Sunday, November 07, 2010

It’s a matter of time, Part 2



This article is the second of a two-part series. See "It's a matter of time, Part 1." Also see my response to a comment made to that initial article, "Hermeneutics" and to my article last week, "In the beginning God created, Satan did not destroy." The original reason for writing the article was a response to an on-going discussion I am having with a relative in regard to the Creation account in the Bible.


Now, consider time from God’s perspective.

In Peter we read that one day with the Lord is as a thousand years and a thousand years as one day (II Pet. 3:8). In the Psalms we read that a thousand years in God’s sight are as yesterday when it is passed, and as a watch in the night (Psalm 90:4). As you know, God is infinite. Anything divided by infinity is zero. Any amount of time is finite. So, For God all time is zero. A nano second is then the same as fifteen billion years for God. When He created the stars the light of them stretched from one end of the universe to the other in an instant.

Consider the miracles of the Holy Bible and the time involved.

In the Marriage Feast of Cana (John 2:1-11) water is drawn out of a pot filled with water and taken to the head master. The head master drinks it and says it’s the best wine offered at the feast. From the time that the water is drawn until the head master drinks it the water has turned into wine.

Consider how much time is compressed into these moments. The plants have to grow, they have to be pruned, the fruit has to grow, ripen, be harvested, pressed, allowed to ferment and aged. This is a process that would take several years depending how much you want it aged. Considering that God made the wine it probably has an eternal age to it. All of the time for this process to occur naturally was accomplished in a moment by God. We see from this that God isn’t limited to the time constraints of the natural process.

Furthermore, consider the widows oil in II Kings 4:1-7. The woman was a widow and had two sons whom the creditor was going to take to be bond men to pay off the debt. So the widow asked Elisha what she should do. Elisha asked what she had in the house. She said a small pot of oil. So Elisha said go borrow from your neighbors as many containers as you can. Elisha said shut the door on yourself and your sons and pour the oil into the containers. She proceeded to fill all the containers with the oil. How much time would be required to make this much oil through the normal process? God did it in just the amount time it took the woman to pour it into the containers. God not only provided oil in no time at all but He provided oil where there was no oil. There was more oil poured into the new containers than what was in the original container. In other words God multiplied the oil as she poured it.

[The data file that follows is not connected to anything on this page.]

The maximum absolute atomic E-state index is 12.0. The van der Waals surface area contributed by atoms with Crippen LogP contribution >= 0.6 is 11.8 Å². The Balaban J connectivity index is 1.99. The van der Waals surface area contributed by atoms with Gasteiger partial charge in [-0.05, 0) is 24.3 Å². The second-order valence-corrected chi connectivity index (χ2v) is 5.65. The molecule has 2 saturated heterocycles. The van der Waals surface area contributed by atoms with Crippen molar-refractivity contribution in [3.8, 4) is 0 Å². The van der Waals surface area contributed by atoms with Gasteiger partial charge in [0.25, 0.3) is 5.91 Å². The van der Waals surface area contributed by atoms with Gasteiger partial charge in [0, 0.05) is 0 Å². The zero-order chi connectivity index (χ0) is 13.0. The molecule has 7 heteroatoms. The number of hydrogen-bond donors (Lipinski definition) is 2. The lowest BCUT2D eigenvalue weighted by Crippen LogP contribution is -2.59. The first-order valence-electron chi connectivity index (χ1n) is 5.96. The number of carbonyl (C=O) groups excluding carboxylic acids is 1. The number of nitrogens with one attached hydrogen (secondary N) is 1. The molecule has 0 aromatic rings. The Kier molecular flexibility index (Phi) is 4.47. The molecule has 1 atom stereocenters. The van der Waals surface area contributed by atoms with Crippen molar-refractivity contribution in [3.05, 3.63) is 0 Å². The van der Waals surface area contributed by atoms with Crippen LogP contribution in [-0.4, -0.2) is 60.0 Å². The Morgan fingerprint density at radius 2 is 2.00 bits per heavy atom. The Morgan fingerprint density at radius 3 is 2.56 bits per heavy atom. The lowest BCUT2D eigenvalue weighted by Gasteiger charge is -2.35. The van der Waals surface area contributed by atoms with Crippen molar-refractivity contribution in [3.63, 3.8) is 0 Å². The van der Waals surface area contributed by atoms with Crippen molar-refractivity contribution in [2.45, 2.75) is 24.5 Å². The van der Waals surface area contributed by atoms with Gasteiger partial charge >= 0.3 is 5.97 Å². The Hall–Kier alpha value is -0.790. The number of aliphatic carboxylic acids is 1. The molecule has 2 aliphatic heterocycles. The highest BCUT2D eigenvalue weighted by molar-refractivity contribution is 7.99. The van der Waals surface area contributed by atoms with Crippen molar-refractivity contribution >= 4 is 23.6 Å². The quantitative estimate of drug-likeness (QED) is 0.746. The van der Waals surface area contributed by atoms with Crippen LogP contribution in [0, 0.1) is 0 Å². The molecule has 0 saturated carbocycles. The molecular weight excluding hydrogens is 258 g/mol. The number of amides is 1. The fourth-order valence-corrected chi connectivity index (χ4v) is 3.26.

When Jesus was walking on the water and the disciples saw Him the disciples had rowed half across the lake. Peter got out of the boat to walk to Jesus and then got back in the boat with Jesus. And then immediately they were at their destination. Imagine the time it would take to get from the middle of the lake to shore. And God did it in an instant. He is not limited by the natural constraints. Therefore, why should we believe He is limited by natural constraints in creation?

Jesus said they have Moses and the prophets. If they don’t believe Moses and the prophets they won’t believe even though ones rises from the dead and goes to them. So if you don’t believe what Moses has written on creation, how will you believe?

P.S.

Fellow A Good Choice ... blogger, Matt wrote a good article on the various theories concerning creation with a good analysis of them. However it must be remembered that the Biblical book of Genesis is not a theory and is to be taken quite literally. It is a revelation by God to Moses and is an eye witness account of creation. God was there and He spoke to Moses face to face for forty years. I doubt if the people who contradict Moses can talk to animals which they can see much less talk to God who they cant see. Moses talked with God in person, face to face, as with a friend. When one speaks against Moses, it is God who is demeaned. - - - Sam

1 comment:

Jesse Clark said...

I actually had to take the last line of this blog and add it as a favorite quote to my FB.

I do question though if time is seperate from God. Consider a writer writing a story. To the characters time is happening at a relentless pace, but for the author it is exactly whatever time he is focusing on. To the writer the last page is as clear and present as the first, not only that but the writer can "answer prayers" in both the future and the past. So then the progression of time is the 'focus' of the writer. It's not something seperate from the writer, the story won't "move" without their attention.